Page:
We might be able to do certain things that would cause us to start believing in God, non-rationally (i.e. without any reason). This is what Pascal thought we should do, given his argument known as Pascal's Wager. We might start attending Church, going to confession, reading religious texts, etc., and perhaps eventually we would start believing in God. I have strong doubts this could work, but I grant that it might. (In a sci-fi scenario, we could imagine taking a pill that caused us to believe in God--this case is interesting, but my purpose her is only to discuss real-world considerations.)

However, this undermines a primary part of Smith's argument, which is that we should choose which religious beliefs we have based on whatever would be most useful. We wouldn't want to become hateful theists, or misanthropes. But since the process I've proposed of acquiring religious belief is non-rational, it's doubtful one could safely guard against these problematic beliefs. Since the presence of these beliefs could significantly change the accuracy our prior assessment that believing in God would be useful, it seems the pragmatist account would offer little guidance under these conditions.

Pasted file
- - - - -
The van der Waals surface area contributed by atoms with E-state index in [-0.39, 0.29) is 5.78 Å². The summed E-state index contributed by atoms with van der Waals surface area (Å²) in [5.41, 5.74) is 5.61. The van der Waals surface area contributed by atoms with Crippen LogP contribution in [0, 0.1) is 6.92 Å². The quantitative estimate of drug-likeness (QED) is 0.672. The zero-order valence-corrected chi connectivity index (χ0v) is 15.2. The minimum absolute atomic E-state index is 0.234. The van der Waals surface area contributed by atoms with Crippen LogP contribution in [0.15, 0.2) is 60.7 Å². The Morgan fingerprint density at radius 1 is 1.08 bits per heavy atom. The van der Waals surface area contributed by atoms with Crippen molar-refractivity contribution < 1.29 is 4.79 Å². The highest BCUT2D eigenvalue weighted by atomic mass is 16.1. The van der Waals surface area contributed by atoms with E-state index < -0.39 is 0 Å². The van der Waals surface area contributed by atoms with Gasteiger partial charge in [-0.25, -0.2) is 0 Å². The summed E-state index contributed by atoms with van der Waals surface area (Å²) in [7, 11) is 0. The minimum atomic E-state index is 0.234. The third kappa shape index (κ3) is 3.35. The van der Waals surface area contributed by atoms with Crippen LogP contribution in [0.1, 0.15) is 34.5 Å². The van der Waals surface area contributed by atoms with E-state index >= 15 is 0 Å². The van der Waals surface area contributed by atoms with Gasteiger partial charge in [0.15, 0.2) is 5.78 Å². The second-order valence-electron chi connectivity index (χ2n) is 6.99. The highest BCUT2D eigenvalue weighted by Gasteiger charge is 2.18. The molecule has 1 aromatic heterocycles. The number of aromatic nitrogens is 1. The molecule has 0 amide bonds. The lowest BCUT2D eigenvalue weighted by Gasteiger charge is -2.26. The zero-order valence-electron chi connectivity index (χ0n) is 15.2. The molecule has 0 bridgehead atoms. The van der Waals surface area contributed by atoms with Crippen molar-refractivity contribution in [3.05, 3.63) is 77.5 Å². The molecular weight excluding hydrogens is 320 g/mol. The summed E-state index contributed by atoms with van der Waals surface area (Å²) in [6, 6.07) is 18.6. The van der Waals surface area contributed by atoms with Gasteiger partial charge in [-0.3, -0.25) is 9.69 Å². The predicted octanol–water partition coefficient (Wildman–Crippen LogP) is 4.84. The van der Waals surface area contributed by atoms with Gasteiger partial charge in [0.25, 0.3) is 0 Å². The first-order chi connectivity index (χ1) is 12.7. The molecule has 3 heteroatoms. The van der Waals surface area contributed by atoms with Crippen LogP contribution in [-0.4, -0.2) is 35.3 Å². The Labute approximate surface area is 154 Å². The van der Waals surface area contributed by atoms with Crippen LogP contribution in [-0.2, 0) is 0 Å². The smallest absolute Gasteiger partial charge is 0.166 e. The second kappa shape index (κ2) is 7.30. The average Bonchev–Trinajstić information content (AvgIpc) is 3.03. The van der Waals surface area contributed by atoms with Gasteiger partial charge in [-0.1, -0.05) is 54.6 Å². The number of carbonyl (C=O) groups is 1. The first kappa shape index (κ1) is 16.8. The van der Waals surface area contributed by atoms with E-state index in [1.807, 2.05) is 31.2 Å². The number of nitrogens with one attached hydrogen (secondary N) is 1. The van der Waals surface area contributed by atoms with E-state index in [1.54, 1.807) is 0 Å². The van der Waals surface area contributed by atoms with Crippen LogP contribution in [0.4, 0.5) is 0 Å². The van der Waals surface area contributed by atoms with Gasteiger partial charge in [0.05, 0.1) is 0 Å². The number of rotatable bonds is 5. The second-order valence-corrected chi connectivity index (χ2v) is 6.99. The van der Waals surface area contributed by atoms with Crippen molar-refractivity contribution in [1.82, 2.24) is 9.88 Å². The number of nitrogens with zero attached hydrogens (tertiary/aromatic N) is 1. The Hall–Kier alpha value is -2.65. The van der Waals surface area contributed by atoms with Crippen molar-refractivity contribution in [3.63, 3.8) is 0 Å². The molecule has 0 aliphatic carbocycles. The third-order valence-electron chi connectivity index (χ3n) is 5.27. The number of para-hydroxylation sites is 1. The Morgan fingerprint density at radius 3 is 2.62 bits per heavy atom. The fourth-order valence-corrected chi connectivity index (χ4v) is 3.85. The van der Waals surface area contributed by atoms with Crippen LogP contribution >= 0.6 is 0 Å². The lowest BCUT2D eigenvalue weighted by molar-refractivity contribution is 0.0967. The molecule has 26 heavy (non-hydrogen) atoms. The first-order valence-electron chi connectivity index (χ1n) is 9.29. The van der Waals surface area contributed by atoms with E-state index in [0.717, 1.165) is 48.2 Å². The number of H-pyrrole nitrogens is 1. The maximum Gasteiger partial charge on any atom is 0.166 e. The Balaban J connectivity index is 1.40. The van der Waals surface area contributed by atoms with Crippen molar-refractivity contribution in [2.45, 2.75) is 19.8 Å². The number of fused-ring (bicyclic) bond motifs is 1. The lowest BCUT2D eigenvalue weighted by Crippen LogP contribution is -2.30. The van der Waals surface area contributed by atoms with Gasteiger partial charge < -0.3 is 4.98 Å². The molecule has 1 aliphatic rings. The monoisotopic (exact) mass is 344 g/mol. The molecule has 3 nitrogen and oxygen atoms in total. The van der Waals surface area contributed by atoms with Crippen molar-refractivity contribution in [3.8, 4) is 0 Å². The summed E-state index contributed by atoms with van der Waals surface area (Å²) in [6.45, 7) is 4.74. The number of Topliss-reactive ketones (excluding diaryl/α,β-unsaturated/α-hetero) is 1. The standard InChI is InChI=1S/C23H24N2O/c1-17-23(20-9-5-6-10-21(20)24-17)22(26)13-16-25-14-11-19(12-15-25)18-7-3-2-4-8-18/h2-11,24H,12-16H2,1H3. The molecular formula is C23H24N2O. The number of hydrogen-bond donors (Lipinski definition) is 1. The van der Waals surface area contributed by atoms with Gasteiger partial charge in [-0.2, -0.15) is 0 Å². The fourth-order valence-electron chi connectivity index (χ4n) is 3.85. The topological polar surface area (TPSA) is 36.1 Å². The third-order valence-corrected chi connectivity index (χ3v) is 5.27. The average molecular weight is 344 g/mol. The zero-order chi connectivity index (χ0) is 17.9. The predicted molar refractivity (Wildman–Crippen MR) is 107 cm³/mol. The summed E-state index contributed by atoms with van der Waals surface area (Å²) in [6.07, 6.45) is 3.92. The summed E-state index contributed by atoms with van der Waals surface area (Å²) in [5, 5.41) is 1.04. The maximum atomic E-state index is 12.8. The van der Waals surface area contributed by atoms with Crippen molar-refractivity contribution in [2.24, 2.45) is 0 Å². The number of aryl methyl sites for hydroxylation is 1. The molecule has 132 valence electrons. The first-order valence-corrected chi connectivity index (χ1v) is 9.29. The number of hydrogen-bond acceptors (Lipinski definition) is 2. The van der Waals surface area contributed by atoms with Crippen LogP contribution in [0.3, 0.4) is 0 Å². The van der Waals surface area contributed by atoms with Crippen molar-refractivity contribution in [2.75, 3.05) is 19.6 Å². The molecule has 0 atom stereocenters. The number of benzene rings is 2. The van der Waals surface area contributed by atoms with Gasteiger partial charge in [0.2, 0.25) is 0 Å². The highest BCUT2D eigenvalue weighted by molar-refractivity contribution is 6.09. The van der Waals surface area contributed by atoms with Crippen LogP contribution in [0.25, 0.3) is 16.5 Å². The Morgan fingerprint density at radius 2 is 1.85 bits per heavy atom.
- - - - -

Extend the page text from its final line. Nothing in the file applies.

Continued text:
All of which suggests that it's only rational to believe in God if there are, in fact, good reasons to believe that God actually exists.

Wednesday, February 5, 2014

How To Lose A Debate By Entering It

Screenshot courtesy of YouTube
Mark Stern and Phil Plait both published articles on Bill Nye's recent debate about evolution with infamous creationist Ken Ham. Plait argues that these kinds of debates have the potential to do some good, by giving us a platform to educate the large percentage of Americans who believe in creationism. Stern, more accurately, recognizes that Bill Nye lost the debate just by showing up, and that such endeavors are fruitless.

The reason we should avoid well-publicized debates about the fact of evolution is rather simple. These kinds of debate are all that the creationists want. They don't want to find the truth, or better understand their opponent's position; often, it seems, they're not even really interested in convincing their opponents. What they want to do is undermine the established scientific theories of evolution by natural selection and the verified estimates of the age of the earth. They want Biblical creation myths to be seen as plausible alternatives.